Italy Experts Urge Nuclear Relaunch after Gas Crunch
Author: Svetlana Kovalyova
Italians pay the highest electricity prices in Europe because power plants which account for some 75 percent of all electricity output rely heavily on imported oil and gas.
Italy's energy problems have come to the fore this month when Russia cut natural gas supplies due to cold snap at home, forcing Italians to lower heating in their houses and some power plants to switch to more expensive and polluting oil from gas.
"Last few weeks when we saw a drop of Russia's gas, it made us reconsider certain things, rethink our approach to nuclear power," an official from a leading Italian power utility said on the sidelines of a nuclear energy conference in Milan.
Nuclear power generation, which does not produce carbon dioxide (CO2), would help Italy reduce air pollution and slash electricity prices - a move urged by big consumers like steel and cement makers, which say nuclear energy could almost halve their costs.
"The nuclear Renaissance is possible in the long-term... We could see the first 'nuclear' kilowatt produced in some 15 years if there was a political decision. But it does not seem to be coming," said Ennio Macchi, energy professor at Milan's Politecnico University.
Prime Minister Silvio Berlusconi, who in the past has called for a relaunch of nuclear power banned by a referendum after 1986 Chernobyl disaster in the former Soviet Union, said last week he gave up on such proposals due to local opposition.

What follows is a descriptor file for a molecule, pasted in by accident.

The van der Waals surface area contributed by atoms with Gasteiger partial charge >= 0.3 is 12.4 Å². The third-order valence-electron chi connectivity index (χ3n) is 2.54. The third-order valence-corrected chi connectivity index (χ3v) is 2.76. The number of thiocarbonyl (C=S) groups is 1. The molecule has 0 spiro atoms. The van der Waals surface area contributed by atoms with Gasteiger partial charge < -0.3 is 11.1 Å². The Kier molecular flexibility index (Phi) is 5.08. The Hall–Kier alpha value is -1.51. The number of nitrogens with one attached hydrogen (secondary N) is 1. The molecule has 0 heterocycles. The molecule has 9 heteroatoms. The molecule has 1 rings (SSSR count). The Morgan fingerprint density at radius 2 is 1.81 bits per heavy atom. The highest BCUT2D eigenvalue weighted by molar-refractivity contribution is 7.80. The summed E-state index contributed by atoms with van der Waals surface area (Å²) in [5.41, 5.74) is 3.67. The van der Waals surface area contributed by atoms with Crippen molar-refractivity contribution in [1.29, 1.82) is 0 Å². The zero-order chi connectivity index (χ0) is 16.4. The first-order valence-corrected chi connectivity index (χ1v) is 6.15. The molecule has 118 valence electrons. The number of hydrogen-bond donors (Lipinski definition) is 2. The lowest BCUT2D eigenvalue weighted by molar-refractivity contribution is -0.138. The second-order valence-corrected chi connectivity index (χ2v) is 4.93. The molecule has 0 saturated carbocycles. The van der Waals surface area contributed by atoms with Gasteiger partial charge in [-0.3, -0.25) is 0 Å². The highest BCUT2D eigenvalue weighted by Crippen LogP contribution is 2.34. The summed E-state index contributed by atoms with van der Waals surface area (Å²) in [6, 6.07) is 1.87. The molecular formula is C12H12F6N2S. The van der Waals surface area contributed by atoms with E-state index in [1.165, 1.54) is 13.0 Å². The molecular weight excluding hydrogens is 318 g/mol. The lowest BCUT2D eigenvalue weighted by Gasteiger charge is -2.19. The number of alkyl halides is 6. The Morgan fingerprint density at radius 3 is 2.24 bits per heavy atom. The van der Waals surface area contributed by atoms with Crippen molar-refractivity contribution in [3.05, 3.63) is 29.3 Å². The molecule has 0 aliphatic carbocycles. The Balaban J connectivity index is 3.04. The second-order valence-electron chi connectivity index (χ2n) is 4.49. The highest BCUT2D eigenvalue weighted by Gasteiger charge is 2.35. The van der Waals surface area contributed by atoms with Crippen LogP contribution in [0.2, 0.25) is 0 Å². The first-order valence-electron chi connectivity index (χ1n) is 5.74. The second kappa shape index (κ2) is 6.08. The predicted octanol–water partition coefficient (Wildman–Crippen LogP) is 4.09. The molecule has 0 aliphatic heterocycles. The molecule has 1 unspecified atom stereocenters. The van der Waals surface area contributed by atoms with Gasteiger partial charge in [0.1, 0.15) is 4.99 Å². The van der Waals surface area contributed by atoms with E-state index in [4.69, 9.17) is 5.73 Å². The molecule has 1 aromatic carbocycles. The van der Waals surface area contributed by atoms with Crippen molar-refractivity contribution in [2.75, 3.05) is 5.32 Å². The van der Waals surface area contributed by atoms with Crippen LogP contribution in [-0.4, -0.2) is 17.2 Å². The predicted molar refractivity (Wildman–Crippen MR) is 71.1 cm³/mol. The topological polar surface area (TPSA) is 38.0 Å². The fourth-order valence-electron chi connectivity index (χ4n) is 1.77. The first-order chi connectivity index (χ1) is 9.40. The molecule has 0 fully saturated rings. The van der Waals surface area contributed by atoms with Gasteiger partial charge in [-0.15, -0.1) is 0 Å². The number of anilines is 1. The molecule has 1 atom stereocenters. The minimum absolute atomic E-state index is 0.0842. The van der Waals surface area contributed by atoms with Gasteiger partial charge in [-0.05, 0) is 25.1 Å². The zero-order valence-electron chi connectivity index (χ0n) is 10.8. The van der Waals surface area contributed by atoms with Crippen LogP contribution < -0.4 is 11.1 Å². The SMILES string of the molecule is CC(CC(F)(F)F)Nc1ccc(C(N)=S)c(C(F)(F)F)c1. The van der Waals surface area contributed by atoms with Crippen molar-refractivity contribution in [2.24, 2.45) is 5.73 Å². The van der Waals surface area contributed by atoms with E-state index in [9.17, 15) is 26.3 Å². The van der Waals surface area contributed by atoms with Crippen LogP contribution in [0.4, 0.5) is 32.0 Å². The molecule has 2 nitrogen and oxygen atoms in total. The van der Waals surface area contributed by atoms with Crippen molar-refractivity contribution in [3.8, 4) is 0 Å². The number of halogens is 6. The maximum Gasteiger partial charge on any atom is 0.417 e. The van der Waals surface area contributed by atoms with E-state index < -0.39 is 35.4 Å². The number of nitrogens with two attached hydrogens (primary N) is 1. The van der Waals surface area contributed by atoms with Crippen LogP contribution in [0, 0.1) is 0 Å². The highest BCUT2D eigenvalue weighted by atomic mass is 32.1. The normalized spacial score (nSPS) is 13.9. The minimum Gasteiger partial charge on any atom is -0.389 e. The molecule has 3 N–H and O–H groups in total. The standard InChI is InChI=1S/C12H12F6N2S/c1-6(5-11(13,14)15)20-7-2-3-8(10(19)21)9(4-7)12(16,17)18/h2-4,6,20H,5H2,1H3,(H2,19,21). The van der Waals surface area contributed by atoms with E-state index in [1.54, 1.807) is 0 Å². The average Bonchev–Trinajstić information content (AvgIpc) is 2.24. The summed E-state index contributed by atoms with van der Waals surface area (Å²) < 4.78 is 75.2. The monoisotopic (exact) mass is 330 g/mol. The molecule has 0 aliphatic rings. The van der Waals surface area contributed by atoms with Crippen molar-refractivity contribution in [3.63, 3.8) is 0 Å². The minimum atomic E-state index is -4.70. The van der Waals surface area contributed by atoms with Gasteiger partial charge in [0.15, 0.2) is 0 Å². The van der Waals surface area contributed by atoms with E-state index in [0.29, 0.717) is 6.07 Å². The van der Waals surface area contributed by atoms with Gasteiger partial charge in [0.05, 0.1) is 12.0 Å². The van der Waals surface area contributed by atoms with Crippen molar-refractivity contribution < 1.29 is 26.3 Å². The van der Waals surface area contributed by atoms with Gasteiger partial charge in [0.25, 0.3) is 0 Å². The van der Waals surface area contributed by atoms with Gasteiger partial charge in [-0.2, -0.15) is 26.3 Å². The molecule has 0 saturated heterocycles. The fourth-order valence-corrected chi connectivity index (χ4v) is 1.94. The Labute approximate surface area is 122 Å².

Local authorities have a final say in the authorisation of any big industrial project in Italy and their "not in my back yard" attitude has caused lengthy delays and even cancellation of some projects.
In 2003, popular protests blocked the government's plan to dump nuclear waste in the southern Italian region of Basilicata.
WAITING FOR POLITICAL CONSENSUS
Political stability is needed to attract private investors to expensive and long-term projects of building nuclear plants.
"It takes 10-12 years to recover investments in a nuclear station, which means two or three legislative periods. There needs to be a political agreement on the issue to draw private investors," said Jaime Segarra, director of General Electric's nuclear energy arm.
Italy is holding a general election on April 9. Romano Prodi, the leader of the centre-left opposition, has been cautious about Italy's nuclear future, saying he would want to see a breakthrough in safety and waste storage technology before backing a nuclear power revival.
If the government decided on the relaunch, it would take 10-15 years to start up new plants because the stations shut down in 1987 can no longer be reactivated, experts said.
Meanwhile, Italy is losing its expertise in nuclear power and young engineers are no longer interested in nuclear research, university professors and industry experts said.
State-controlled engineering firm Ansaldo cut the number of its nuclear experts to 200 from 2,000 shortly after the 1987 ban, and its arm which builds nuclear stations and reactors has shifted most of activities abroad, its top executive said.
Italy's biggest utility, Enel, aims to spearhead an eventual nuclear relaunch but now is also seeking possibilities to sharpen its nuclear experience abroad.
Enel aims to build two nuclear blocks in Slovakia where it had agreed a deal to buy major power maker Slovenske Elektrarne. It has also struck a preliminary deal to take part in France's new nuclear reactor programme.
"Even if a lot of our colleagues have grey hair, like me, I still believe we have expertise for the nuclear Renaissance. I believe it will come," said Ivo Tripputi, head of safety at state-owned Sogin, the firm tasked with decommissioning Italy's banned nuclear power stations.